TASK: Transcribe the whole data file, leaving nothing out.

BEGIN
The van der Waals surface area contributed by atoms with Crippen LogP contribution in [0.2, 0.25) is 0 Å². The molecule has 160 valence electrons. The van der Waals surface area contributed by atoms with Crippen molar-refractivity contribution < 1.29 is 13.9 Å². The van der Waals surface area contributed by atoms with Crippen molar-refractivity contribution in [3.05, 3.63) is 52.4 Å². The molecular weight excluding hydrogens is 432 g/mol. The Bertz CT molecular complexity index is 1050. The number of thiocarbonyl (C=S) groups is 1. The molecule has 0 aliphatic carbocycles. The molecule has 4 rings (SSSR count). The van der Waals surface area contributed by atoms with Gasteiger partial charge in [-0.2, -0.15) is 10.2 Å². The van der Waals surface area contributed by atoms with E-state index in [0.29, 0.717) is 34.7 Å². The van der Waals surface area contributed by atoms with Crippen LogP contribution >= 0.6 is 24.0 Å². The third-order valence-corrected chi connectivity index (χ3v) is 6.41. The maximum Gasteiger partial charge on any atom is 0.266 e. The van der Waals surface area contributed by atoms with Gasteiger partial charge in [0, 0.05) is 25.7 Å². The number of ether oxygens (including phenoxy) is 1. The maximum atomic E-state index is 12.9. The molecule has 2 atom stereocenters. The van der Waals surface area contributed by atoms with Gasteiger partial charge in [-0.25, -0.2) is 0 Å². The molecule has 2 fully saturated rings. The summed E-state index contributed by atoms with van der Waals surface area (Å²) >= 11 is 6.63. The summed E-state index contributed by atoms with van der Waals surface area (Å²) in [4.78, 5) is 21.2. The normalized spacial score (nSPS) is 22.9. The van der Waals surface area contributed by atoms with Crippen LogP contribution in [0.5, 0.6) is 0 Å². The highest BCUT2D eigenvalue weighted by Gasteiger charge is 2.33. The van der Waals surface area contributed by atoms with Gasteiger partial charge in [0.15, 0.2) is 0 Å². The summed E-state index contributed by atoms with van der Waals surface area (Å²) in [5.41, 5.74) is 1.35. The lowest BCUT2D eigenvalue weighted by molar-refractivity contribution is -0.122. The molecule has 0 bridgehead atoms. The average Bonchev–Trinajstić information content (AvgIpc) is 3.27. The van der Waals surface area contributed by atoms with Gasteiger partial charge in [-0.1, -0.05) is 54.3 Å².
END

The van der Waals surface area contributed by atoms with Crippen LogP contribution in [0.2, 0.25) is 0 Å². The molecule has 160 valence electrons. The van der Waals surface area contributed by atoms with Crippen molar-refractivity contribution < 1.29 is 13.9 Å². The van der Waals surface area contributed by atoms with Crippen molar-refractivity contribution in [3.05, 3.63) is 52.4 Å². The molecular weight excluding hydrogens is 432 g/mol. The Bertz CT molecular complexity index is 1050. The number of thiocarbonyl (C=S) groups is 1. The molecule has 0 aliphatic carbocycles. The molecule has 4 rings (SSSR count). The van der Waals surface area contributed by atoms with Gasteiger partial charge in [-0.2, -0.15) is 10.2 Å². The van der Waals surface area contributed by atoms with E-state index in [0.29, 0.717) is 34.7 Å². The van der Waals surface area contributed by atoms with Crippen LogP contribution >= 0.6 is 24.0 Å². The third-order valence-corrected chi connectivity index (χ3v) is 6.41. The maximum Gasteiger partial charge on any atom is 0.266 e. The van der Waals surface area contributed by atoms with Gasteiger partial charge in [0, 0.05) is 25.7 Å². The number of ether oxygens (including phenoxy) is 1. The maximum atomic E-state index is 12.9. The molecule has 2 atom stereocenters. The van der Waals surface area contributed by atoms with Gasteiger partial charge in [-0.25, -0.2) is 0 Å². The molecule has 2 fully saturated rings. The summed E-state index contributed by atoms with van der Waals surface area (Å²) >= 11 is 6.63. The summed E-state index contributed by atoms with van der Waals surface area (Å²) in [4.78, 5) is 21.2. The normalized spacial score (nSPS) is 22.9. The van der Waals surface area contributed by atoms with Crippen LogP contribution in [0.5, 0.6) is 0 Å². The highest BCUT2D eigenvalue weighted by Gasteiger charge is 2.33. The van der Waals surface area contributed by atoms with Gasteiger partial charge in [0.15, 0.2) is 0 Å². The summed E-state index contributed by atoms with van der Waals surface area (Å²) in [5.41, 5.74) is 1.35. The lowest BCUT2D eigenvalue weighted by molar-refractivity contribution is -0.122. The molecule has 0 bridgehead atoms. The average Bonchev–Trinajstić information content (AvgIpc) is 3.27. The van der Waals surface area contributed by atoms with Gasteiger partial charge in [-0.1, -0.05) is 54.3 Å².